Huntington was a pioneer in using mathematical ideas to compare the different apportionment from a fairness point of view. His writings have an attractive conversational style, though like many good debaters he does not shy from leaving out things that do not help his case. Huntington realized that there were two major approaches to evaluating fairness:

1. Global optimization

This approach sets up a measure of fairness and for a given apportionment method sums up this measure for all the states. The goal is to select that method which minimizes the sum for the given measure over all the states. This approach involves various discrete optimization techniques and has not been pursued vigorously until relatively recently. Some of the optimization problems that one is led to may be computationally very difficult. Huntington rejects such methods but they are mathematically interesting nonetheless.

2. Pairwise comparison for states.

This approach involves making sure that switching a seat from one state to another does not diminish the fairness of the apportionment as given by some measure of fairness. Huntington championed the study of this way of approaching the apportionment problem. He showed, rather surprisingly, that each of the historic methods was best under at least one fairness measure. This created the troublesome situation that one had to make a value judgment as to which of these fairness criteria was the best in order to justify the choice of a particular method, and it is not clear on mathematical grounds how to do this.

First, Huntington observed that for each measure of equity between states one could look at this measure in absolute terms or in relative terms. Here is an example illustrating this, taken from one of Huntington's papers using data from the 1940 census: Using all of the census data, it turns out that Webster assigned Michigan (population 5,256,106) 18 seats and Huntington-Hill assigned it 17 seats, while Webster assigned Arkansas (population 1,949,387) 6 seats and Huntington-Hill assigned Arkansas 7 seats. The two methods agree except for the number of seats that they give to these two states. With these numbers, the size of the congressional district for Michigan under Webster was 292,006, while the size under Huntington-Hill was 309,183. The equivalent figures for Arkansas were 324,898 (Webster) and 278,484 (Huntington-Hill). Thus, the absolute difference between the two states for Webster was 32,892 (324,898-292,006). The absolute difference between the two states for Huntington-Hill was 30,699. By this measure Huntington-Hill did a better job. However, there is also the perspective of the size of the difference relative to the size of the populations of the states involved. Michigan is a much bigger state than Arkansas. In relative terms the Webster method resulted in a relative difference of 11.26 percent, while Huntington-Hill resulted in a relative difference of 11.02 percent. The relative difference for u and v is given by |u-v|/(min (u, v)). This example should not mislead one into thinking that Huntington-Hill always does a better job. Measuring the absolute difference in representatives per person would be the basis for defending why the Webster apportionment is better. I use this example only to illustrate the distinction between relative and absolute difference ideas.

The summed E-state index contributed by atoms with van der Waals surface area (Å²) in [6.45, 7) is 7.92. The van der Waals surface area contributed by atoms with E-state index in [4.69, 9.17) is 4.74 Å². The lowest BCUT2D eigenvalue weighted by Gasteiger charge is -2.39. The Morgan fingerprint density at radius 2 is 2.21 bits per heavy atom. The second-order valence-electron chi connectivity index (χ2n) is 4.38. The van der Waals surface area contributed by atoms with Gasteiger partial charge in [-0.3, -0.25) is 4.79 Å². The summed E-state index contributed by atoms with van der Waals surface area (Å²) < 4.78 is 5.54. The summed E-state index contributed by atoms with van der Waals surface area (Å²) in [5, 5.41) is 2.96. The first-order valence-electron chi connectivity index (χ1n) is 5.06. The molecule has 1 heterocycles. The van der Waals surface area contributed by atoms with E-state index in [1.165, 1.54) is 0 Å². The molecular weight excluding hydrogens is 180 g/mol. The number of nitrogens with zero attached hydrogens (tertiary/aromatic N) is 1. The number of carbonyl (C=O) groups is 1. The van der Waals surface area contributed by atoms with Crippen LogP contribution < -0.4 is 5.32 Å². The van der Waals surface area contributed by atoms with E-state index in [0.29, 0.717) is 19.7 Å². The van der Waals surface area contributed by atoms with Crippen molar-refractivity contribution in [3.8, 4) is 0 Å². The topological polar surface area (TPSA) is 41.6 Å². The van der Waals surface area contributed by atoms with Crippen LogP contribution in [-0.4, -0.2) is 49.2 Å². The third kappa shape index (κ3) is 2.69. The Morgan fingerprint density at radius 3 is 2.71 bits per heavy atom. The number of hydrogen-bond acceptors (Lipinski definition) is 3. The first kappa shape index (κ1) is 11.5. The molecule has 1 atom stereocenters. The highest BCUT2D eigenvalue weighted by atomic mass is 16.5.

Here is a summary of what Huntington discovered:

a. For relative differences, Huntington-Hill is the optimal method for all the fairness measures about to be listed. Recall that ai and Pi are the number of seats for state i and its population, respectively. For a fixed divisor method, the formula can be used to compare whether or not giving the next seat to state i or state j is more justified, as measured by the the given fairness formula.


Again, it might not be obvious that these seemingly similar measures of absolute pairwise fairness would give rise to such different methods to achieve optimality. Yet Huntington showed that if one is concerned with relative differences, all the criteria formulas are optimal only for Huntington-Hill.

Balinski and Young's Contribution

In 1982, two mathematicians, Michel Balinski and H. Peyton Young, published the very important book, Fair Representation: Meeting the Ideal of One Man, One Vote, in which they reported in detail on the history of the apportionment problem and described work of their own on the mathematics of the apportionment problem that had appeared in a variety of research papers. This work built on the earlier work of Huntington but carried the mathematical theory of apportionment much further. In particular, they followed in the footsteps of Kenneth Arrow's work in understanding fairness in voting and elections by looking in detail at fairness issues growing out of apportionment problems. Specifically, they noted the tension between different views of the essential fairness questions. These fairness questions take the form of stating various axioms or rules that an apportionment method should obey. Many of these issues are quite technical but an intuitive overview follows. There are now many variants of similar sounding axioms which differ in their details.